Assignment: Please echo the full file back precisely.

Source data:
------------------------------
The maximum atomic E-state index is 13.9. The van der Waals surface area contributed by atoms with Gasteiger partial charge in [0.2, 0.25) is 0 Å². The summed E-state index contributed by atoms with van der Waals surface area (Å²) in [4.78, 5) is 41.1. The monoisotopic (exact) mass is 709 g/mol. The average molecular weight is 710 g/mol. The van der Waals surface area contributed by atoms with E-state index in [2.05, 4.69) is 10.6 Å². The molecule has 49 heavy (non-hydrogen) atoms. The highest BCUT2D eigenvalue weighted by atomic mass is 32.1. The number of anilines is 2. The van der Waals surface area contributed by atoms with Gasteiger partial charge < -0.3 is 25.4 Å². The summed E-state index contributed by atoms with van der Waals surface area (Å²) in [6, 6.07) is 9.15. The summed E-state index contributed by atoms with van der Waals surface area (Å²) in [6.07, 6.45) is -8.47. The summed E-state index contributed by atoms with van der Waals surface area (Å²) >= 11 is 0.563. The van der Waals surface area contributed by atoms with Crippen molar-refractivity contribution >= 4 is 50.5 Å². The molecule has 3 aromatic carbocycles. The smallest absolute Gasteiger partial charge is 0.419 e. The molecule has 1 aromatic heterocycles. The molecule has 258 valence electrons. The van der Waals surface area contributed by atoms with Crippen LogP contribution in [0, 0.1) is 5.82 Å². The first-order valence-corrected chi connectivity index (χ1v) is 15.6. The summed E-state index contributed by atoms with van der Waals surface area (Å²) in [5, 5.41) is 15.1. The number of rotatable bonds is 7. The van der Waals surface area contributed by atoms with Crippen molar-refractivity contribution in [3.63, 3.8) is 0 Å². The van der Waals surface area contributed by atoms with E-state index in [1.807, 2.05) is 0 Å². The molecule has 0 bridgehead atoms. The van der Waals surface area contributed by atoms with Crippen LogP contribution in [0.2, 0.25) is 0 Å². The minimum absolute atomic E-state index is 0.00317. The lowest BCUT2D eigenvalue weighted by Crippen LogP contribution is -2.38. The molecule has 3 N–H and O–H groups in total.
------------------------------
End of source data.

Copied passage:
The maximum atomic E-state index is 13.9. The van der Waals surface area contributed by atoms with Gasteiger partial charge in [0.2, 0.25) is 0 Å². The summed E-state index contributed by atoms with van der Waals surface area (Å²) in [4.78, 5) is 41.1. The monoisotopic (exact) mass is 709 g/mol. The average molecular weight is 710 g/mol. The van der Waals surface area contributed by atoms with E-state index in [2.05, 4.69) is 10.6 Å². The molecule has 49 heavy (non-hydrogen) atoms. The highest BCUT2D eigenvalue weighted by atomic mass is 32.1. The number of anilines is 2. The van der Waals surface area contributed by atoms with Gasteiger partial charge < -0.3 is 25.4 Å². The summed E-state index contributed by atoms with van der Waals surface area (Å²) in [6, 6.07) is 9.15. The summed E-state index contributed by atoms with van der Waals surface area (Å²) in [6.07, 6.45) is -8.47. The summed E-state index contributed by atoms with van der Waals surface area (Å²) >= 11 is 0.563. The van der Waals surface area contributed by atoms with Crippen molar-refractivity contribution >= 4 is 50.5 Å². The molecule has 3 aromatic carbocycles. The smallest absolute Gasteiger partial charge is 0.419 e. The molecule has 1 aromatic heterocycles. The molecule has 258 valence electrons. The van der Waals surface area contributed by atoms with Crippen LogP contribution in [0, 0.1) is 5.82 Å². The first-order valence-corrected chi connectivity index (χ1v) is 15.6. The summed E-state index contributed by atoms with van der Waals surface area (Å²) in [5, 5.41) is 15.1. The number of rotatable bonds is 7. The van der Waals surface area contributed by atoms with Crippen molar-refractivity contribution in [3.63, 3.8) is 0 Å². The van der Waals surface area contributed by atoms with E-state index in [1.807, 2.05) is 0 Å². The molecule has 0 bridgehead atoms. The van der Waals surface area contributed by atoms with Crippen LogP contribution in [0.2, 0.25) is 0 Å². The minimum absolute atomic E-state index is 0.00317. The lowest BCUT2D eigenvalue weighted by Crippen LogP contribution is -2.38. The molecule has 3 N–H and O–H groups in total.